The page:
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HARDWARE - PART 1

Solid State Drives

You probably have heard about new storage devices known as Solid state drives (SSDs). SSDs and hard disk drives (HDDs) are the two main storage options available for computers today.

What is an HDD?

An HDD is a data storage device that has spinning disks where data is magnetically stored. The HDD has several metal arms that read and write data on the disks. HDDs are lower in cost and can store large amounts of data.

What is an SSD?

SSDs are called solid state because they have no moving parts. All data is stored in integrated circuits. Without the need for a spinning disk, SSDs can come in smaller sizes than HDDs. Their capacity varies and today, their largest size is 4 Terabytes. SSDs can read and write data much faster than HDDs since you donít have to wait for HDD disk rotation to start up and search the data. SSDs are more expensive than HDDs for equal amounts of storage but SSD prices are beginning to drop.

Speed

SSDs are an extremely popular choice due to their speed. SSDs are much faster than HDDs because they use electrical circuits and have no physical moving parts. This leads to fewer delays when opening apps or performing computing tasks. A typical SSD runs up to 10-20 times faster than a HDD. There are times when an HDD can make sense. If you have huge amounts of data to store, HDDs are still a less expensive option.

SSD vs. HDD

When it comes to size, SSDs are available in 120 GB to 4 TB capacities. HDDs can be anywhere from 250 GB to 14 TB. When measuring cost per capacity, HDDs come out on top, but as SSD prices drop, this will become less of a factor.

Reliability is defined as how safely and securely your data is stored. SSDs in general are more reliable than HDDs, which again is a function of having no moving parts. Thatís because without movement, SSDs arenít affected by vibration or related thermal issues.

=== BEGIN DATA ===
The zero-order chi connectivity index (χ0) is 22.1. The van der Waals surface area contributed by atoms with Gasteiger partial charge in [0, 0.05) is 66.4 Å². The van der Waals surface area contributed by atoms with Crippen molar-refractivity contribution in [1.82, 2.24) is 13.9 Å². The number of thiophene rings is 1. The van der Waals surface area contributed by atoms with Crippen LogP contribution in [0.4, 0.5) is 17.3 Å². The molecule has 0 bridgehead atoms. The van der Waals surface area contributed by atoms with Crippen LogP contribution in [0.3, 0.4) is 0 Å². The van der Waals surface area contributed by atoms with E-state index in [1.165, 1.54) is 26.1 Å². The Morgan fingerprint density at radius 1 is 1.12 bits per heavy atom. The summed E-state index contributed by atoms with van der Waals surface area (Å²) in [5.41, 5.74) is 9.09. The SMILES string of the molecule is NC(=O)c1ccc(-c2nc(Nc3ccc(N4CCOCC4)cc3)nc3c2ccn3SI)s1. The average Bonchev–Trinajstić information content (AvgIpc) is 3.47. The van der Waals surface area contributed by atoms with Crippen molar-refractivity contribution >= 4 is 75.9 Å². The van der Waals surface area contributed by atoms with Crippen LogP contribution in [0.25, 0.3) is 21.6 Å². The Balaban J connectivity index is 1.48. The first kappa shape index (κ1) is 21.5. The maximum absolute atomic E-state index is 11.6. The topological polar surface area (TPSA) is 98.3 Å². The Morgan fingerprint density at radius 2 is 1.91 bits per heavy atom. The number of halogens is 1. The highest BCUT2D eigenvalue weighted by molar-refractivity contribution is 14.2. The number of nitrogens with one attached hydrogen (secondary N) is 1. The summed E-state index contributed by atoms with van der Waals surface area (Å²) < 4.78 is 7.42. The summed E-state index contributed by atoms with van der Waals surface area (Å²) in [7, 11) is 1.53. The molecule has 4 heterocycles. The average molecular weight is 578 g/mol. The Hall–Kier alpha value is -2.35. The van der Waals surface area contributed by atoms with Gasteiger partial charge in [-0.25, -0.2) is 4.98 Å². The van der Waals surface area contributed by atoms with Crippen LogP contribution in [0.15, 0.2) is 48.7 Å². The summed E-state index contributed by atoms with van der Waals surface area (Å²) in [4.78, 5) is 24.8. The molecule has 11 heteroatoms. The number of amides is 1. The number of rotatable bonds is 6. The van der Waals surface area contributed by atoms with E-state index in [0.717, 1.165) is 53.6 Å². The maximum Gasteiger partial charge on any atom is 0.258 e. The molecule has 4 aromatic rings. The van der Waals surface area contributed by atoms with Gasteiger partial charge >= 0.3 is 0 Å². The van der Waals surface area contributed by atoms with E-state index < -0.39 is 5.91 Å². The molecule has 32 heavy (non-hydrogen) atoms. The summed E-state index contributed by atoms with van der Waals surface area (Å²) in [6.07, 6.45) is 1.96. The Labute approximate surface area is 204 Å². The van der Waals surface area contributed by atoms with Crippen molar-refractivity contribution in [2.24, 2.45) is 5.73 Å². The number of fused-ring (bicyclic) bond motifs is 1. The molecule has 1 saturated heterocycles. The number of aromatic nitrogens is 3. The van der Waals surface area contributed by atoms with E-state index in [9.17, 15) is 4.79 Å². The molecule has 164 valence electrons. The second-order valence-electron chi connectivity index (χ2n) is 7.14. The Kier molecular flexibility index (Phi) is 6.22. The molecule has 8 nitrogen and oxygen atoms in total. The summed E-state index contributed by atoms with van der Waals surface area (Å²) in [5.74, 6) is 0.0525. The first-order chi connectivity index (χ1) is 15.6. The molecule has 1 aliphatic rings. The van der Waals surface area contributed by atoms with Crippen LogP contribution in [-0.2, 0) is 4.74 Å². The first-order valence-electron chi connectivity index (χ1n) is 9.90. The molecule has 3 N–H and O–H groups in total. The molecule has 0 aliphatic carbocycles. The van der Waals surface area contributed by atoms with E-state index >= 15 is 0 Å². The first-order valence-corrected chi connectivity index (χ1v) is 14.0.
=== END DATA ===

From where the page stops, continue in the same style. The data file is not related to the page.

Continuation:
SSDs use less power and result in longer battery life because data access is much faster and the device is idle more often. With their spinning disks, HDDs require more power when they start up than SSDs. This could be a benefit when using a laptop.

SSD Boot Time

A computer with an SSD will start up much faster than a hard drive, could be as fast as a minute or less. The hard drive requires time to reach the speed needed to operate and it will be slower than an SSD during normal use. An SSD launches and runs programs faster and reads and writes files faster.

Here is helpful video about SSDs

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Adding Memory

The term "memory" in computers refers to RAM (Random Access Memory). A computer uses RAM to hold temporary instructions and data needed to perform tasks. Then the computer's CPU (Central Processing Unit) can use this information extremely quickly. If a program is loaded into memory, you can work more quickly with less time spent waiting for the computer to perform tasks. The more RAM a computer has the faster the computer operates.

Computers today require at least 8 Gigabytes of RAM to run basic applications and 16 Gigabytes is even better. Add an additional 4-8 GB for running graphic, multimedia and game programs.



That in 1981, referring to computer memory, Bill Gates, founder of Microsoft said, "640K (about 1/2 of one Megabyte) ought to be enough for anybody."


  1. Unplug the computer and remove the cover. The electronics inside can be easily damaged. Probably the biggest danger is static electricity. Touch an unpainted grounded piece of metal before proceeding. There are also anti-static wrist straps you can purchase to help prevent static electricity.